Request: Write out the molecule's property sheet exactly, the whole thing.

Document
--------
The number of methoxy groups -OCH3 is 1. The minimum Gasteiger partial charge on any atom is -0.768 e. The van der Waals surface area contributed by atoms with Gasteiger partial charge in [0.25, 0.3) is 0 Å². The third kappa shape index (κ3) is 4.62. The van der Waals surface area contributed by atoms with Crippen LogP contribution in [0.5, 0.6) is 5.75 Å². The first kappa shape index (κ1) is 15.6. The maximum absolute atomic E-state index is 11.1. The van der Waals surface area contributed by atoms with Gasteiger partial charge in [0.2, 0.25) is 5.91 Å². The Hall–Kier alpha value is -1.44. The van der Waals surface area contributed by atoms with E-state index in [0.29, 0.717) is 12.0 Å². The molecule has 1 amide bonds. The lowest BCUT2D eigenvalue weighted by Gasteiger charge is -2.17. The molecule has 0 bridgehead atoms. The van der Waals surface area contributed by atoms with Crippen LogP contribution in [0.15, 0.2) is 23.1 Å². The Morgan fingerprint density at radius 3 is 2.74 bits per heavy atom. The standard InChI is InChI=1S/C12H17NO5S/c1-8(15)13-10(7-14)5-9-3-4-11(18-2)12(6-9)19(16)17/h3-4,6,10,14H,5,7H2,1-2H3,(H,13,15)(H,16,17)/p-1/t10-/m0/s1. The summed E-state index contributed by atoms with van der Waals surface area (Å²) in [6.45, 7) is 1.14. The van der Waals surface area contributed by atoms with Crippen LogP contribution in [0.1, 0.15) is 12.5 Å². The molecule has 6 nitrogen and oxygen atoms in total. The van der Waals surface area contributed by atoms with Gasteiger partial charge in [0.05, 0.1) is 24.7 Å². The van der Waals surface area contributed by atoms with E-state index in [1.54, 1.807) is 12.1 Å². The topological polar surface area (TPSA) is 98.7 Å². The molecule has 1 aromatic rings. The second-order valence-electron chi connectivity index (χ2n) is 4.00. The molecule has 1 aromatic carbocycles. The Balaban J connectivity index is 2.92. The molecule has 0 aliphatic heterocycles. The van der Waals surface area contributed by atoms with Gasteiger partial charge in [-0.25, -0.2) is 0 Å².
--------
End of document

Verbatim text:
The number of methoxy groups -OCH3 is 1. The minimum Gasteiger partial charge on any atom is -0.768 e. The van der Waals surface area contributed by atoms with Gasteiger partial charge in [0.25, 0.3) is 0 Å². The third kappa shape index (κ3) is 4.62. The van der Waals surface area contributed by atoms with Crippen LogP contribution in [0.5, 0.6) is 5.75 Å². The first kappa shape index (κ1) is 15.6. The maximum absolute atomic E-state index is 11.1. The van der Waals surface area contributed by atoms with Gasteiger partial charge in [0.2, 0.25) is 5.91 Å². The Hall–Kier alpha value is -1.44. The van der Waals surface area contributed by atoms with E-state index in [0.29, 0.717) is 12.0 Å². The molecule has 1 amide bonds. The lowest BCUT2D eigenvalue weighted by Gasteiger charge is -2.17. The molecule has 0 bridgehead atoms. The van der Waals surface area contributed by atoms with Crippen LogP contribution in [0.15, 0.2) is 23.1 Å². The Morgan fingerprint density at radius 3 is 2.74 bits per heavy atom. The standard InChI is InChI=1S/C12H17NO5S/c1-8(15)13-10(7-14)5-9-3-4-11(18-2)12(6-9)19(16)17/h3-4,6,10,14H,5,7H2,1-2H3,(H,13,15)(H,16,17)/p-1/t10-/m0/s1. The summed E-state index contributed by atoms with van der Waals surface area (Å²) in [6.45, 7) is 1.14. The van der Waals surface area contributed by atoms with Crippen LogP contribution in [0.1, 0.15) is 12.5 Å². The molecule has 6 nitrogen and oxygen atoms in total. The van der Waals surface area contributed by atoms with Gasteiger partial charge in [0.05, 0.1) is 24.7 Å². The van der Waals surface area contributed by atoms with E-state index in [1.54, 1.807) is 12.1 Å². The topological polar surface area (TPSA) is 98.7 Å². The molecule has 1 aromatic rings. The second-order valence-electron chi connectivity index (χ2n) is 4.00. The molecule has 1 aromatic carbocycles. The Balaban J connectivity index is 2.92. The molecule has 0 aliphatic heterocycles. The van der Waals surface area contributed by atoms with Gasteiger partial charge in [-0.25, -0.2) is 0 Å².